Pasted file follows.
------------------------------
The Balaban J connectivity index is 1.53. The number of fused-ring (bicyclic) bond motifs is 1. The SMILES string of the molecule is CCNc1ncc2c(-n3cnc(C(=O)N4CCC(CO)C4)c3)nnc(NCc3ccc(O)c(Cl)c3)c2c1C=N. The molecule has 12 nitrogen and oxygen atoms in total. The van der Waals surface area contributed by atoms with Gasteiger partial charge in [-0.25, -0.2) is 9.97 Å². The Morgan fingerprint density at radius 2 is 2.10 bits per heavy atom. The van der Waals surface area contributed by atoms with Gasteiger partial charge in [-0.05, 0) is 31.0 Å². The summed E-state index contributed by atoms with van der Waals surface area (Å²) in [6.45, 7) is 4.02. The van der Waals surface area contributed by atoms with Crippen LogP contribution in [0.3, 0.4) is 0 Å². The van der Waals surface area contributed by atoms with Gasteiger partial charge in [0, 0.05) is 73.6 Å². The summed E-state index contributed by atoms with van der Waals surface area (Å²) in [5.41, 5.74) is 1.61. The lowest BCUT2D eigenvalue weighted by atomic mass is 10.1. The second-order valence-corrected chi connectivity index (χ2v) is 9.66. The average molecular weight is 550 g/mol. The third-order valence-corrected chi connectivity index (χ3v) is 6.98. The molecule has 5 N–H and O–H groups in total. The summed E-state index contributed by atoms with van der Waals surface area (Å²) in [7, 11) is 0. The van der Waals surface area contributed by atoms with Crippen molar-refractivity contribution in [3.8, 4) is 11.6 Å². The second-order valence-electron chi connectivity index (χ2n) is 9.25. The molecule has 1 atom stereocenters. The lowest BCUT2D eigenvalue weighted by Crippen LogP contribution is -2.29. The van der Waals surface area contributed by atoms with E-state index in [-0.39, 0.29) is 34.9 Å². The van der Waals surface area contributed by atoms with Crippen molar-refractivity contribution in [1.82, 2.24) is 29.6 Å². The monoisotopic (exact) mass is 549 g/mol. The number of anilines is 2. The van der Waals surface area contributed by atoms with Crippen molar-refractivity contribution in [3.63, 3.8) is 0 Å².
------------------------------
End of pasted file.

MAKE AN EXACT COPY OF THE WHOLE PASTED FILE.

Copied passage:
The Balaban J connectivity index is 1.53. The number of fused-ring (bicyclic) bond motifs is 1. The SMILES string of the molecule is CCNc1ncc2c(-n3cnc(C(=O)N4CCC(CO)C4)c3)nnc(NCc3ccc(O)c(Cl)c3)c2c1C=N. The molecule has 12 nitrogen and oxygen atoms in total. The van der Waals surface area contributed by atoms with Gasteiger partial charge in [-0.25, -0.2) is 9.97 Å². The Morgan fingerprint density at radius 2 is 2.10 bits per heavy atom. The van der Waals surface area contributed by atoms with Gasteiger partial charge in [-0.05, 0) is 31.0 Å². The summed E-state index contributed by atoms with van der Waals surface area (Å²) in [6.45, 7) is 4.02. The van der Waals surface area contributed by atoms with Crippen LogP contribution in [0.3, 0.4) is 0 Å². The van der Waals surface area contributed by atoms with Gasteiger partial charge in [0, 0.05) is 73.6 Å². The summed E-state index contributed by atoms with van der Waals surface area (Å²) in [5.41, 5.74) is 1.61. The lowest BCUT2D eigenvalue weighted by atomic mass is 10.1. The second-order valence-corrected chi connectivity index (χ2v) is 9.66. The average molecular weight is 550 g/mol. The third-order valence-corrected chi connectivity index (χ3v) is 6.98. The molecule has 5 N–H and O–H groups in total. The summed E-state index contributed by atoms with van der Waals surface area (Å²) in [7, 11) is 0. The van der Waals surface area contributed by atoms with Crippen molar-refractivity contribution in [3.8, 4) is 11.6 Å². The second-order valence-electron chi connectivity index (χ2n) is 9.25. The molecule has 1 atom stereocenters. The lowest BCUT2D eigenvalue weighted by Crippen LogP contribution is -2.29. The van der Waals surface area contributed by atoms with E-state index in [-0.39, 0.29) is 34.9 Å². The van der Waals surface area contributed by atoms with Crippen molar-refractivity contribution in [1.82, 2.24) is 29.6 Å². The monoisotopic (exact) mass is 549 g/mol. The number of anilines is 2. The van der Waals surface area contributed by atoms with Crippen molar-refractivity contribution in [3.63, 3.8) is 0 Å².